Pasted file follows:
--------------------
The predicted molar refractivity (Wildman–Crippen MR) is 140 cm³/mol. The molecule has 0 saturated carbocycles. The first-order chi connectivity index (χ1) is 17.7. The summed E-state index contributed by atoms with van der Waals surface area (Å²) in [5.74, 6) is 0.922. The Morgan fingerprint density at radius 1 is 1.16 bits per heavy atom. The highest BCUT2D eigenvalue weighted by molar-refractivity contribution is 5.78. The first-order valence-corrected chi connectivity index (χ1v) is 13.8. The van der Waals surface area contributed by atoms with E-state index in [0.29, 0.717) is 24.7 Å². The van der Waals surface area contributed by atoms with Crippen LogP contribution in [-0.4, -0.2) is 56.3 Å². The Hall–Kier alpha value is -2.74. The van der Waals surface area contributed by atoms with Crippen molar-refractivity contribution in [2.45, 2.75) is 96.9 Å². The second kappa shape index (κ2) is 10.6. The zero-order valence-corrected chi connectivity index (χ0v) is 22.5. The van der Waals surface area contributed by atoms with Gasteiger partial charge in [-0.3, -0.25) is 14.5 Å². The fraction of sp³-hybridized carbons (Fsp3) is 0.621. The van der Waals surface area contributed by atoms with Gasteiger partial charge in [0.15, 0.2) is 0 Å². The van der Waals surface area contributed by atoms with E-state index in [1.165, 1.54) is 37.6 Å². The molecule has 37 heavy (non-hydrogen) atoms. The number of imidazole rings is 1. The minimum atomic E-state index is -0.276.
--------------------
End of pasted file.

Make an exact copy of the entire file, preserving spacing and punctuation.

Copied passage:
The predicted molar refractivity (Wildman–Crippen MR) is 140 cm³/mol. The molecule has 0 saturated carbocycles. The first-order chi connectivity index (χ1) is 17.7. The summed E-state index contributed by atoms with van der Waals surface area (Å²) in [5.74, 6) is 0.922. The Morgan fingerprint density at radius 1 is 1.16 bits per heavy atom. The highest BCUT2D eigenvalue weighted by molar-refractivity contribution is 5.78. The first-order valence-corrected chi connectivity index (χ1v) is 13.8. The van der Waals surface area contributed by atoms with E-state index in [0.29, 0.717) is 24.7 Å². The van der Waals surface area contributed by atoms with Crippen LogP contribution in [-0.4, -0.2) is 56.3 Å². The Hall–Kier alpha value is -2.74. The van der Waals surface area contributed by atoms with Crippen molar-refractivity contribution in [2.45, 2.75) is 96.9 Å². The second kappa shape index (κ2) is 10.6. The zero-order valence-corrected chi connectivity index (χ0v) is 22.5. The van der Waals surface area contributed by atoms with Gasteiger partial charge in [-0.3, -0.25) is 14.5 Å². The fraction of sp³-hybridized carbons (Fsp3) is 0.621. The van der Waals surface area contributed by atoms with Gasteiger partial charge in [0.15, 0.2) is 0 Å². The van der Waals surface area contributed by atoms with E-state index in [1.165, 1.54) is 37.6 Å². The molecule has 37 heavy (non-hydrogen) atoms. The number of imidazole rings is 1. The minimum atomic E-state index is -0.276.